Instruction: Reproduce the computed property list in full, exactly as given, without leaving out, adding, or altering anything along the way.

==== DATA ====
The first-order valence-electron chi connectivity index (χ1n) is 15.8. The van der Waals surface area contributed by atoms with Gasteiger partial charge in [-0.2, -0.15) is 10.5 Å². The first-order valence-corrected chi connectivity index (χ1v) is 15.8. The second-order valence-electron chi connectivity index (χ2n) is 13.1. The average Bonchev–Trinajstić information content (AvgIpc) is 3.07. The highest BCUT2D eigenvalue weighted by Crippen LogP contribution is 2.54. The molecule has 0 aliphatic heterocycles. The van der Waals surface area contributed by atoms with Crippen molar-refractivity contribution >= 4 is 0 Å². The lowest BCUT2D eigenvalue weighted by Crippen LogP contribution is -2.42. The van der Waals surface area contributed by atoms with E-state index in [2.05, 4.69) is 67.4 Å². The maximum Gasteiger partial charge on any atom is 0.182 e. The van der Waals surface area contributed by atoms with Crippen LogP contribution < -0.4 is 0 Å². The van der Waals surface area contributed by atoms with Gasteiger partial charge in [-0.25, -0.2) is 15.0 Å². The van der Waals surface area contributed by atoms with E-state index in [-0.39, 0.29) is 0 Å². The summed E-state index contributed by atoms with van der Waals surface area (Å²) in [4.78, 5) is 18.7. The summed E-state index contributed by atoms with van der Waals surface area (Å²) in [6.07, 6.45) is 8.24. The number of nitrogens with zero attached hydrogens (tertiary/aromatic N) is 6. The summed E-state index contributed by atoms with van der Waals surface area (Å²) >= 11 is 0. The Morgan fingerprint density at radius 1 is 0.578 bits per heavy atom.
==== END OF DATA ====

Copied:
The first-order valence-electron chi connectivity index (χ1n) is 15.8. The van der Waals surface area contributed by atoms with Gasteiger partial charge in [-0.2, -0.15) is 10.5 Å². The first-order valence-corrected chi connectivity index (χ1v) is 15.8. The second-order valence-electron chi connectivity index (χ2n) is 13.1. The average Bonchev–Trinajstić information content (AvgIpc) is 3.07. The highest BCUT2D eigenvalue weighted by Crippen LogP contribution is 2.54. The molecule has 0 aliphatic heterocycles. The van der Waals surface area contributed by atoms with Crippen molar-refractivity contribution >= 4 is 0 Å². The lowest BCUT2D eigenvalue weighted by Crippen LogP contribution is -2.42. The van der Waals surface area contributed by atoms with E-state index in [2.05, 4.69) is 67.4 Å². The maximum Gasteiger partial charge on any atom is 0.182 e. The van der Waals surface area contributed by atoms with Crippen LogP contribution < -0.4 is 0 Å². The van der Waals surface area contributed by atoms with Gasteiger partial charge in [-0.25, -0.2) is 15.0 Å². The van der Waals surface area contributed by atoms with E-state index in [-0.39, 0.29) is 0 Å². The summed E-state index contributed by atoms with van der Waals surface area (Å²) in [4.78, 5) is 18.7. The summed E-state index contributed by atoms with van der Waals surface area (Å²) in [6.07, 6.45) is 8.24. The number of nitrogens with zero attached hydrogens (tertiary/aromatic N) is 6. The summed E-state index contributed by atoms with van der Waals surface area (Å²) >= 11 is 0. The Morgan fingerprint density at radius 1 is 0.578 bits per heavy atom.